Porsche Taycan GTS review: frunk, this is fun

David Linklater
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Base price
Maximum power kW
Range (km)
0-100 km/h
  • Most dynamically capable Taycan
  • Lively rear axle in Sport
  • A BEV that feels like a real Porsche
  • Hardest-riding Taycan on the road
  • Snug for a four-door
  • Did we mention it’s a quarter of a million dollars?

The Taycan battery electric vehicle (BEV) has been something of a body beautiful for bold hues since its launch in 2019: we’ve seen it in the likes of Frozenberry, Cherry, Mamba Green, Van Gogh art (okay, that was for a show)… and pretty much anything you like thanks to the Porsche Exclusive Manufaktur “Paint to Sample” programme.

But here we have the new Taycan GTS, in a very Porsche-traditional metallic silver. And that really works, because in many ways the new GTS brings the high-tech pure-electric Taycan further into the heritage fold. New-tech comes to old school.

As previously discussed (so many times… sorry), Porsche’s GTS monicker dates back to the 1963 904 GTS and has been revived in modern times to signify a machine that doesn’t skimp on the luxury, but is still very much a track-capable machine. In something like a 911, that’s the sweet spot for us real people: the best of both worlds without going silly either way.

The Taycan is pretty low-key on the outside; just some special alloys (our car wears the optional $5160 RS Spyder Design 21-inchers), reshaped skirts and the GTS-signature black detailing.

But it’s not primarily about the look. The GTS fits in between the 4S and Turbo models in price/power but also stands as arguably the most aggressive Taycan you can buy. Not the fastest, of course: the Turbo is half a second quicker to 100km/h, the Turbo S nearly a full second.

But the air suspension in the GTS is 20 per cent stiffer for better track performance and it’s GTS tradition to scoop up some choice bits from the models above: it gets the electric motors from the Taycan Turbo, with tweaked Sport and Sport+ drive modes that are much more eager to send all those kW to the back. The stability control has also been modified.

You can add “nimble” to the list of adjectives for our car, which came with the $4020 Rear Axle Steering option, which in turn includes Power Steering Plus (speed-dependent assistance).

If that all sounds a bit much for everyday driving, the Taycan GTS still plays luxury road car better than the new 911 GTS, which we did find a tad too tight on Kiwi tarmac. That extra stiffness makes its presence felt for sure, but not to the extent that your passengers (you can have up to four in a Taycan with our car’s “4+1” option) will be complaining.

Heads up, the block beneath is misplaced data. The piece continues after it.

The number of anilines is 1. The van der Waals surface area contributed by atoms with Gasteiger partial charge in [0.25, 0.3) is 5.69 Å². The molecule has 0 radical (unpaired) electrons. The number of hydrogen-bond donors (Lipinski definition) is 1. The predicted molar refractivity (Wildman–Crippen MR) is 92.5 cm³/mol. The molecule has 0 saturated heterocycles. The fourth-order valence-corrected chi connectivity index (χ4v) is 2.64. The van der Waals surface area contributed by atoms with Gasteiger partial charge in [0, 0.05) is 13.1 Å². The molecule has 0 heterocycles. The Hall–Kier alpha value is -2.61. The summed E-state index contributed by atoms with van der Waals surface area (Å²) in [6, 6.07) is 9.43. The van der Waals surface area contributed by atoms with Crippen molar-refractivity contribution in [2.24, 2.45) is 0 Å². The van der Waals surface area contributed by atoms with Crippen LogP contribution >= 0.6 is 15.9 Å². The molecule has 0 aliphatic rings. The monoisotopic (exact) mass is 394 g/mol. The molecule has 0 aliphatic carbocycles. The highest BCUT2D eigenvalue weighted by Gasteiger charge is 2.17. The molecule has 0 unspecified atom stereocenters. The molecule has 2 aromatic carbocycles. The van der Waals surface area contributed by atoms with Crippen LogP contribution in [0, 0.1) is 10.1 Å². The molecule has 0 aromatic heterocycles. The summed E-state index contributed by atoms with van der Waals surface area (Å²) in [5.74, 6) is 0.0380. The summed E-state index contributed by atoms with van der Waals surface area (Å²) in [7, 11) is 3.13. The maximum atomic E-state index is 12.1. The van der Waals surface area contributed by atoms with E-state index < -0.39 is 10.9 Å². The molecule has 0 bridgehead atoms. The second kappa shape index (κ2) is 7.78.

When you click the drive mode controller around to the sportier side, the GTS is clearly a wilder iteration of the Taycan.

Any Taycan boasts an impressive quantity of properly dynamic character, with great steering and that two-speed transmission on the rear axle; you even sometimes get blippy downshifts. But the GTS really squats down under power through corners and you can feel that rear axle coming alive.

Just to make the point about the Taycan’s top-end talents, Porsche’s switchable Electric Sport Sound (it amplifies and adjusts the actual noise of the motors) gets a harder-edged tone in the GTS.

In broad terms the GTS is just as everyday-useable as any other Taycan. It’s a sedan with decent space for four (the rear occupants even get a “foot garage” shaped into the underfloor battery), but it’s still primarily a sports model: low and intimate. It really is like a four-door, electric 911 – although the bootspace is sedan-decent with 366 litres out back and another 84l in the frunk.

Surprisingly, the GTS does bring some new eco-tech to the Taycan range as well. In Normal and Range (that’s the super-thrifty one) modes, the front axle is almost completely disconnected and “de-energised”. When coasting, both axles are now basically freewheeling.

These updates mean the GTS is the first Taycan to crack 500km WLTP range, although they are also being applied to other models. The super-fast 270kW charging capability (100km range in five minute in ideal conditions) remains, at least when you have access to NZ’s Hyper Charger stations.

There’s a strong argument that the GTS is the “just right” Taycan for the enthusiast-BEV driver. Ultimately down to personal taste of course, because the range is so broad. But it’s certainly a carefully considered and very worthy addition to the GTS line.

ENGINE: 93kWh battery, dual electric motors
POWER: 440kW/850Nm
GEARBOX: Two-speed automatic, AWD
0-100KM/H: 3.7 seconds
CONSUMPTION: 23.3-20.3kWh/100km, range 439-504km (WLTP)
PRICE: $249,600


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